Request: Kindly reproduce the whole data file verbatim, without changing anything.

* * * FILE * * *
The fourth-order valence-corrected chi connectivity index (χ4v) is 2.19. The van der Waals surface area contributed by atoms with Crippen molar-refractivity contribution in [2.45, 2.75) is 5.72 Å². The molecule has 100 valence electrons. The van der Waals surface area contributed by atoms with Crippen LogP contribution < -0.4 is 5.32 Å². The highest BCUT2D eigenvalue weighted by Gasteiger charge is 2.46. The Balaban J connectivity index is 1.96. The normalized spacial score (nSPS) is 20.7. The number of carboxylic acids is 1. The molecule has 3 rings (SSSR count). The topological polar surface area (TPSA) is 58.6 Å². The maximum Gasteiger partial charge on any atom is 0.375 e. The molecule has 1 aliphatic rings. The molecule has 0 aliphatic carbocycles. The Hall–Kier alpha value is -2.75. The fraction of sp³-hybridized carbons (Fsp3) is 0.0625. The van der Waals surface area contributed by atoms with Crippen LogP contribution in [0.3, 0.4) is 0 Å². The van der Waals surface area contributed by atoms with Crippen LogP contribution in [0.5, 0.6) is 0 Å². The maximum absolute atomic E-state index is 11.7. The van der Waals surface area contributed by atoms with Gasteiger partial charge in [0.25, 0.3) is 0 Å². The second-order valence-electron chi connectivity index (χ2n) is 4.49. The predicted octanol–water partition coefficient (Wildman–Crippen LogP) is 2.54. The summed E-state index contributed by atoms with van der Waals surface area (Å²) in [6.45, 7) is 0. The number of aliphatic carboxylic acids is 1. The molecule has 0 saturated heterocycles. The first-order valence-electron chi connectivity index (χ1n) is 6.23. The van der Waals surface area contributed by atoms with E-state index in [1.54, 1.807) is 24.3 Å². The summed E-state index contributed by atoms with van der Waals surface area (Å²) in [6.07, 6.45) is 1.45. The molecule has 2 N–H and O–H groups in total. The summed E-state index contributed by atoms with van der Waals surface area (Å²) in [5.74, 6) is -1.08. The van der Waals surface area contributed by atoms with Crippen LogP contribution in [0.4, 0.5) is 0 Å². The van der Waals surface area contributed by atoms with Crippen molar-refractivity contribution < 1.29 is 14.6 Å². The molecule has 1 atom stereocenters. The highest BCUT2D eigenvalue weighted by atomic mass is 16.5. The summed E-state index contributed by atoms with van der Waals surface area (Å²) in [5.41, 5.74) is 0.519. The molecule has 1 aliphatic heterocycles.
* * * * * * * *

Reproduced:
The fourth-order valence-corrected chi connectivity index (χ4v) is 2.19. The van der Waals surface area contributed by atoms with Crippen molar-refractivity contribution in [2.45, 2.75) is 5.72 Å². The molecule has 100 valence electrons. The van der Waals surface area contributed by atoms with Crippen LogP contribution < -0.4 is 5.32 Å². The highest BCUT2D eigenvalue weighted by Gasteiger charge is 2.46. The Balaban J connectivity index is 1.96. The normalized spacial score (nSPS) is 20.7. The number of carboxylic acids is 1. The molecule has 3 rings (SSSR count). The topological polar surface area (TPSA) is 58.6 Å². The maximum Gasteiger partial charge on any atom is 0.375 e. The molecule has 1 aliphatic rings. The molecule has 0 aliphatic carbocycles. The Hall–Kier alpha value is -2.75. The fraction of sp³-hybridized carbons (Fsp3) is 0.0625. The van der Waals surface area contributed by atoms with Crippen LogP contribution in [0.3, 0.4) is 0 Å². The van der Waals surface area contributed by atoms with Crippen LogP contribution in [0.5, 0.6) is 0 Å². The maximum absolute atomic E-state index is 11.7. The van der Waals surface area contributed by atoms with Gasteiger partial charge in [0.25, 0.3) is 0 Å². The second-order valence-electron chi connectivity index (χ2n) is 4.49. The predicted octanol–water partition coefficient (Wildman–Crippen LogP) is 2.54. The summed E-state index contributed by atoms with van der Waals surface area (Å²) in [6.45, 7) is 0. The number of aliphatic carboxylic acids is 1. The molecule has 0 saturated heterocycles. The first-order valence-electron chi connectivity index (χ1n) is 6.23. The van der Waals surface area contributed by atoms with E-state index in [1.54, 1.807) is 24.3 Å². The summed E-state index contributed by atoms with van der Waals surface area (Å²) in [6.07, 6.45) is 1.45. The molecule has 2 N–H and O–H groups in total. The summed E-state index contributed by atoms with van der Waals surface area (Å²) in [5.74, 6) is -1.08. The van der Waals surface area contributed by atoms with Crippen LogP contribution in [0.4, 0.5) is 0 Å². The van der Waals surface area contributed by atoms with Crippen molar-refractivity contribution < 1.29 is 14.6 Å². The molecule has 1 atom stereocenters. The highest BCUT2D eigenvalue weighted by atomic mass is 16.5. The summed E-state index contributed by atoms with van der Waals surface area (Å²) in [5.41, 5.74) is 0.519. The molecule has 1 aliphatic heterocycles.